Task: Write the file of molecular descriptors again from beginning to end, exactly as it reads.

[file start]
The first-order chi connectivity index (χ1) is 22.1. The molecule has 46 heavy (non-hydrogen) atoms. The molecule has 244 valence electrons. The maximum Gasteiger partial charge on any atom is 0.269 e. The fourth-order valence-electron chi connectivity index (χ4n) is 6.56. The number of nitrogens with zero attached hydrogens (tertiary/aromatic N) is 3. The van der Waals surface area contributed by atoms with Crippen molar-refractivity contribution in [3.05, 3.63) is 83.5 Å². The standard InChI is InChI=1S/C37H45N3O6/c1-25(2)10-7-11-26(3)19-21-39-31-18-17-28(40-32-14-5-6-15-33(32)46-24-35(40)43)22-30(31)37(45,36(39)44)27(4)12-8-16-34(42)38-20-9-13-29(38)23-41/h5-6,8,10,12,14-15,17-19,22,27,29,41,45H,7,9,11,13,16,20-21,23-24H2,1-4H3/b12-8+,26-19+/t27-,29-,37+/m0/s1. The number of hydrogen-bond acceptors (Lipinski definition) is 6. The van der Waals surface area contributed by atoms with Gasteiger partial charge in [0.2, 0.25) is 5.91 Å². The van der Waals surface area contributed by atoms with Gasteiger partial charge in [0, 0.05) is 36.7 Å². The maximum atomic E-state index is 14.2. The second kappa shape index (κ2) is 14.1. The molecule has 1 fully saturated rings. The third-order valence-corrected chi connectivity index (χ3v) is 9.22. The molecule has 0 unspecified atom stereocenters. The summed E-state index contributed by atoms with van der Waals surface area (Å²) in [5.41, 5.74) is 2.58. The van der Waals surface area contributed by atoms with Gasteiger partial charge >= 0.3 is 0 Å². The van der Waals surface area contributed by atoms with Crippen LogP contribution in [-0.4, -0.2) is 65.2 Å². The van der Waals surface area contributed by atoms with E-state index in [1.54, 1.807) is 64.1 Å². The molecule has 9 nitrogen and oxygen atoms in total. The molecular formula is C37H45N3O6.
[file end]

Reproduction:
The first-order chi connectivity index (χ1) is 22.1. The molecule has 46 heavy (non-hydrogen) atoms. The molecule has 244 valence electrons. The maximum Gasteiger partial charge on any atom is 0.269 e. The fourth-order valence-electron chi connectivity index (χ4n) is 6.56. The number of nitrogens with zero attached hydrogens (tertiary/aromatic N) is 3. The van der Waals surface area contributed by atoms with Crippen molar-refractivity contribution in [3.05, 3.63) is 83.5 Å². The standard InChI is InChI=1S/C37H45N3O6/c1-25(2)10-7-11-26(3)19-21-39-31-18-17-28(40-32-14-5-6-15-33(32)46-24-35(40)43)22-30(31)37(45,36(39)44)27(4)12-8-16-34(42)38-20-9-13-29(38)23-41/h5-6,8,10,12,14-15,17-19,22,27,29,41,45H,7,9,11,13,16,20-21,23-24H2,1-4H3/b12-8+,26-19+/t27-,29-,37+/m0/s1. The number of hydrogen-bond acceptors (Lipinski definition) is 6. The van der Waals surface area contributed by atoms with Gasteiger partial charge in [0.2, 0.25) is 5.91 Å². The van der Waals surface area contributed by atoms with Gasteiger partial charge in [0, 0.05) is 36.7 Å². The maximum atomic E-state index is 14.2. The second kappa shape index (κ2) is 14.1. The molecule has 1 fully saturated rings. The third-order valence-corrected chi connectivity index (χ3v) is 9.22. The molecule has 0 unspecified atom stereocenters. The summed E-state index contributed by atoms with van der Waals surface area (Å²) in [5.41, 5.74) is 2.58. The van der Waals surface area contributed by atoms with Gasteiger partial charge >= 0.3 is 0 Å². The van der Waals surface area contributed by atoms with Crippen LogP contribution in [-0.4, -0.2) is 65.2 Å². The van der Waals surface area contributed by atoms with E-state index in [1.54, 1.807) is 64.1 Å². The molecule has 9 nitrogen and oxygen atoms in total. The molecular formula is C37H45N3O6.